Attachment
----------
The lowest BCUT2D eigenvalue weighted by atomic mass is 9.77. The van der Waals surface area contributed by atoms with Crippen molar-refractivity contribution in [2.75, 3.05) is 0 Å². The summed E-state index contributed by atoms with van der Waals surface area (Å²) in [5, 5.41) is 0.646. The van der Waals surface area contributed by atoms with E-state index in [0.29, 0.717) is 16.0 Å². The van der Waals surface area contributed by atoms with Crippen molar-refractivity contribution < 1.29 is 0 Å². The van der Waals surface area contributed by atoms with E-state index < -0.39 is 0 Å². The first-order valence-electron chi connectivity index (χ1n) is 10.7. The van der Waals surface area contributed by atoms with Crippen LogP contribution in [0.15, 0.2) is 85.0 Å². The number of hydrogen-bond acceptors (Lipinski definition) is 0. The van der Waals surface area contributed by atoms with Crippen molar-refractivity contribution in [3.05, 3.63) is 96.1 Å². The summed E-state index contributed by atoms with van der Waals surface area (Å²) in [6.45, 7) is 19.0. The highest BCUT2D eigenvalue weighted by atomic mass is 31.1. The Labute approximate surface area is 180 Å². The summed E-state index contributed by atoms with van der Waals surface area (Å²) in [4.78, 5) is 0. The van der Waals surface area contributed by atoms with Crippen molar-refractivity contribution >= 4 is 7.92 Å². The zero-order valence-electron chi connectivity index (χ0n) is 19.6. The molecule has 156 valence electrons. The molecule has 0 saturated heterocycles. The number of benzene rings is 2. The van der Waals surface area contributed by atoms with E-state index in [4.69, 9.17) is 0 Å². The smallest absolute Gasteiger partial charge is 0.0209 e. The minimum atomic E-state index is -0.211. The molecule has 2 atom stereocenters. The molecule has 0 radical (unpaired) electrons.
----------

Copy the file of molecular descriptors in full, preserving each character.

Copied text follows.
The lowest BCUT2D eigenvalue weighted by atomic mass is 9.77. The van der Waals surface area contributed by atoms with Crippen molar-refractivity contribution in [2.75, 3.05) is 0 Å². The summed E-state index contributed by atoms with van der Waals surface area (Å²) in [5, 5.41) is 0.646. The van der Waals surface area contributed by atoms with E-state index in [0.29, 0.717) is 16.0 Å². The van der Waals surface area contributed by atoms with Crippen molar-refractivity contribution < 1.29 is 0 Å². The van der Waals surface area contributed by atoms with E-state index < -0.39 is 0 Å². The first-order valence-electron chi connectivity index (χ1n) is 10.7. The van der Waals surface area contributed by atoms with Crippen LogP contribution in [0.15, 0.2) is 85.0 Å². The number of hydrogen-bond acceptors (Lipinski definition) is 0. The van der Waals surface area contributed by atoms with Crippen molar-refractivity contribution in [3.05, 3.63) is 96.1 Å². The summed E-state index contributed by atoms with van der Waals surface area (Å²) in [6.45, 7) is 19.0. The highest BCUT2D eigenvalue weighted by atomic mass is 31.1. The Labute approximate surface area is 180 Å². The summed E-state index contributed by atoms with van der Waals surface area (Å²) in [4.78, 5) is 0. The van der Waals surface area contributed by atoms with Crippen molar-refractivity contribution >= 4 is 7.92 Å². The zero-order valence-electron chi connectivity index (χ0n) is 19.6. The molecule has 156 valence electrons. The molecule has 0 saturated heterocycles. The number of benzene rings is 2. The van der Waals surface area contributed by atoms with E-state index in [4.69, 9.17) is 0 Å². The smallest absolute Gasteiger partial charge is 0.0209 e. The minimum atomic E-state index is -0.211. The molecule has 2 atom stereocenters. The molecule has 0 radical (unpaired) electrons.